Had the staffer noticed, he could probably have discussed it with the minister before it went online. His zeal afterwards may have come from a feeling he had let something slip, and let his minister down. But suddenly he called the relevant officer in the department, haranguing her and ordering the site to be taken down. It might have been a big issue because he and his minister shared a general distaste for bossy nanny-statishness. Or it could be because the soft propaganda in the site was contrary to the interests of the junk food industry, including his wife's clients. Which it was does not matter, because the potential for conflict was very real.
The minister, whose involvement was in arrears, has been loyal since, adopting his view and an entirely unconvincing explanation of why putting up the website had been premature. The minder's style was such that departmental administrators decided that the officer should not have to put up with him on matters dealing with the secretariat.
Higher-priced help - her deputy secretary - will now be at the receiving end of his views and/or statements of the minister's wishes on secretariat matters. She remains the Commonwealth's chief adviser to the minister in this area.
Departmental people insist that there is no question of the officer's being punished, or stripped of responsibilities. They say that the mixed responsibilities - to her minister and to the council of federal and state ministers - could confuse people about who she was speaking for at any particular time. But the idea that she was not victimised is not necessarily the impression created.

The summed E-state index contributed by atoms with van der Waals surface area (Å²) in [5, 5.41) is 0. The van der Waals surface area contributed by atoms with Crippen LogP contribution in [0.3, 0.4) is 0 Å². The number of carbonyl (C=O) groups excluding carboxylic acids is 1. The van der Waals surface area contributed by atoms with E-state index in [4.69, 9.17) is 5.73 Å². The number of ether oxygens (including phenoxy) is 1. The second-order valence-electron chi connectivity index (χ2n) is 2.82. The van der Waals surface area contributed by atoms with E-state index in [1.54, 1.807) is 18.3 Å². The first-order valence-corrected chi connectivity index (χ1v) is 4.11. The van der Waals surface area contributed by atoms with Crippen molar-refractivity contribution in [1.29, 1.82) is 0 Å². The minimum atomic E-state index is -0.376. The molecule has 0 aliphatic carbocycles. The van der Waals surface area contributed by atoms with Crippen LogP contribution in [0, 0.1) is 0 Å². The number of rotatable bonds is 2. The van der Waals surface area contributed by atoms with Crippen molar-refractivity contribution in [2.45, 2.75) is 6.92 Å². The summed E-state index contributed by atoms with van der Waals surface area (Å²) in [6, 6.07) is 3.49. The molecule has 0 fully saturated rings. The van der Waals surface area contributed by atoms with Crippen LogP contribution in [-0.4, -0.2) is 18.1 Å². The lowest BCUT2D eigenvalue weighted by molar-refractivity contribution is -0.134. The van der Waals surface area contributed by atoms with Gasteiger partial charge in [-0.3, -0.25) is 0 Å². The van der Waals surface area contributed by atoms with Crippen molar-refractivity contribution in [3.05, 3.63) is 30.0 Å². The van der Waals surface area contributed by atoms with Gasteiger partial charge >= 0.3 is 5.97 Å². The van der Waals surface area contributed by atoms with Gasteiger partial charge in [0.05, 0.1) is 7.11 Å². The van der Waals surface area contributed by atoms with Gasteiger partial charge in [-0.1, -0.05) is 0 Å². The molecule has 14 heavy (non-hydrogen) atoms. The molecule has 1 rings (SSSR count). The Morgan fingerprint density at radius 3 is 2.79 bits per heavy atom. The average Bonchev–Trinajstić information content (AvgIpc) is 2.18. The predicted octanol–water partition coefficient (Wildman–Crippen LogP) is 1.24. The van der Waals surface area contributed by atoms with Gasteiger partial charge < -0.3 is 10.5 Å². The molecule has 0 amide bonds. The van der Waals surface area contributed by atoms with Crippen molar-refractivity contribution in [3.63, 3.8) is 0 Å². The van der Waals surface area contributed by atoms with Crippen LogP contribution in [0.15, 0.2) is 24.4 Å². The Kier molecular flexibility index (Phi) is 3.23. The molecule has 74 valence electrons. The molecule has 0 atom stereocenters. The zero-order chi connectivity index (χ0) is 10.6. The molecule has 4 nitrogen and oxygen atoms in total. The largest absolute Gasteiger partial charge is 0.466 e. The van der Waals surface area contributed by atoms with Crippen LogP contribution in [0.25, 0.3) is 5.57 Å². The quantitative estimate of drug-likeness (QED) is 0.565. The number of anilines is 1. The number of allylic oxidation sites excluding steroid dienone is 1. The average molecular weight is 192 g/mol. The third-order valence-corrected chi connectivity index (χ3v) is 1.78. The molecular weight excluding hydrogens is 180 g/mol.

By week's end, she seemed the victim - publicly losing responsibilities and functions, and, as such, power and status. Like her Secretary Jane Halton, forever unfairly doomed to be associated with babies thrown overboard, her fate may be to be remembered as the person thrown overboard in the Furnival affair.
Here's where we come back to the importance of impressions. Perhaps she was supported and protected, not punished. But any public servant watching from afar could be excused for deducing that here was an object lesson in never arguing with a minder, lest one be ''reorganised'' into some less important function.
In a party where disdain for nanny-statism is endemic, Nash probably did not need to be nudged against a public health campaign by her chief of staff, conflicted or not. Nor need her chief of staff to have been conscious of his conflicts, or consciously acting to serve his wife's interests, if he expressed a feeling that this was the sort of thing government should not be bothering with. But that does not mean that he is not conflicted. He is. If a literal or adventurous reading of the latest weakened (not strengthened) code of conduct suggests otherwise, it is wrong, and ought to be tightened up.
Few people - indeed very few judges - really understand the conflict of interest. I have seen any amount of bad advice or bad example being given on the subject by people from chief justices, prime ministers, secretaries of PM&C down. If they do not understand the idea, and the principles, and are not themselves beyond conflicted situations, it is hardly surprising that minders have no real idea either.